Besides wanting you to know exactly how much you have to spend, YNAB also wants to make sure you only spend what you have. This is “Rule Two: Embrace Your True Expenses.” The idea here is to anticipate future expenses, and understand that you may need to put aside money this month for an expense next month, or a few months down the line.
To help you budget for future expenses, YNAB allows you set a funding goal for each category. There are three different types of funding goals:
Target Category Balance – good for a general funding goal that isn’t time-sensitive – a general vacation fund, for example, or an emergency fund.
Target Category Balance by Date – good for scheduled expenses – Christmas spending, a phone upgrade, or an annual subscription.
Monthly Funding Goal – good for regular monthly expenses – your mortgage or rent, utility bills, or Netflix subscription.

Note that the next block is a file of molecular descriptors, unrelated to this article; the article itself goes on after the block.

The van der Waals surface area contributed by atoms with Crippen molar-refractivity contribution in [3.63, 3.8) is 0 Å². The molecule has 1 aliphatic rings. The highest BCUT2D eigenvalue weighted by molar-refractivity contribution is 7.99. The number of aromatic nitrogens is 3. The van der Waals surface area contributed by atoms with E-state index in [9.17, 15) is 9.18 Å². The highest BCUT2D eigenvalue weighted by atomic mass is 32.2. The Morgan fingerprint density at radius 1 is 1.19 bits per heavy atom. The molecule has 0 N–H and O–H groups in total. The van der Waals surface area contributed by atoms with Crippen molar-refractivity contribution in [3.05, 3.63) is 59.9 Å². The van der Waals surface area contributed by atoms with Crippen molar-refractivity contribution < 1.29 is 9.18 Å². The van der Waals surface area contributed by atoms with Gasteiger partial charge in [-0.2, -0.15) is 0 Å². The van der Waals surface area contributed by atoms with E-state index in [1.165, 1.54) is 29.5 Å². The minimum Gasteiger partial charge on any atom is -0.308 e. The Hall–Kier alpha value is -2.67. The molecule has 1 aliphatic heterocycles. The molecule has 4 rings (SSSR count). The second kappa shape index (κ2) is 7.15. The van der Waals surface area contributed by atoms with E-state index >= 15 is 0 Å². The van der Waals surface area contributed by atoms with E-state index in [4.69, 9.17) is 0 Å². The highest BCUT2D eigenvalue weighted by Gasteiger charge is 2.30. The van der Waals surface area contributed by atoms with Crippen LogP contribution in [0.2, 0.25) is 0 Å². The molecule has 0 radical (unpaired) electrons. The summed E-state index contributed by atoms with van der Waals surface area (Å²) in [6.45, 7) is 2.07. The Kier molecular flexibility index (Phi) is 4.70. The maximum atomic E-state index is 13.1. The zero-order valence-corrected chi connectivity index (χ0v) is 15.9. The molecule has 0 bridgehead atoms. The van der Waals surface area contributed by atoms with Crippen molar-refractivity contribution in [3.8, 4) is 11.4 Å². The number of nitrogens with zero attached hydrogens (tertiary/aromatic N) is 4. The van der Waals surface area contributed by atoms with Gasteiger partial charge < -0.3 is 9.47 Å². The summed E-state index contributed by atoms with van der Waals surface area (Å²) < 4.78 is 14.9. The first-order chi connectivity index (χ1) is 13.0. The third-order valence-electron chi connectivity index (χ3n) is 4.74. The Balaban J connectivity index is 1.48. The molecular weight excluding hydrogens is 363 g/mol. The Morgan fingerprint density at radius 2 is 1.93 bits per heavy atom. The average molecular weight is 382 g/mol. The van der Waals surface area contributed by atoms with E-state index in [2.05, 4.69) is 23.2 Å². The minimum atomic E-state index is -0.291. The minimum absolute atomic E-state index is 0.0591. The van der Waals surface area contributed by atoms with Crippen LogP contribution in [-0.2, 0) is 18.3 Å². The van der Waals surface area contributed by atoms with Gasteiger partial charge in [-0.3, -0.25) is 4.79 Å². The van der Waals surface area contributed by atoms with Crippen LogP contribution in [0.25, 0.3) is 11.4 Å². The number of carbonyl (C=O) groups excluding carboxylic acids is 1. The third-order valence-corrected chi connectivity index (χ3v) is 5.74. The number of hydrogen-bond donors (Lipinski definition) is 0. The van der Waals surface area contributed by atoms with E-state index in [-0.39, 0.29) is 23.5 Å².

For anyone struggling to deal with credit card debt, or people who want to use credit cards for the points but have a hard time budgeting for, YNAB’s way of dealing with credit card payments may be a godsend. When you connect a credit card account to your budget, YNAB automatically creates a Credit Card Payments category, with a subcategory for that credit card. When you make a transaction on your credit card that you’ve budgeted for with real cash from your bank account, YNAB automatically moves that money into the credit card payment category. Even though you haven’t actually taken that money out of your bank account yet, YNAB wants to make sure it’s been marked as spent.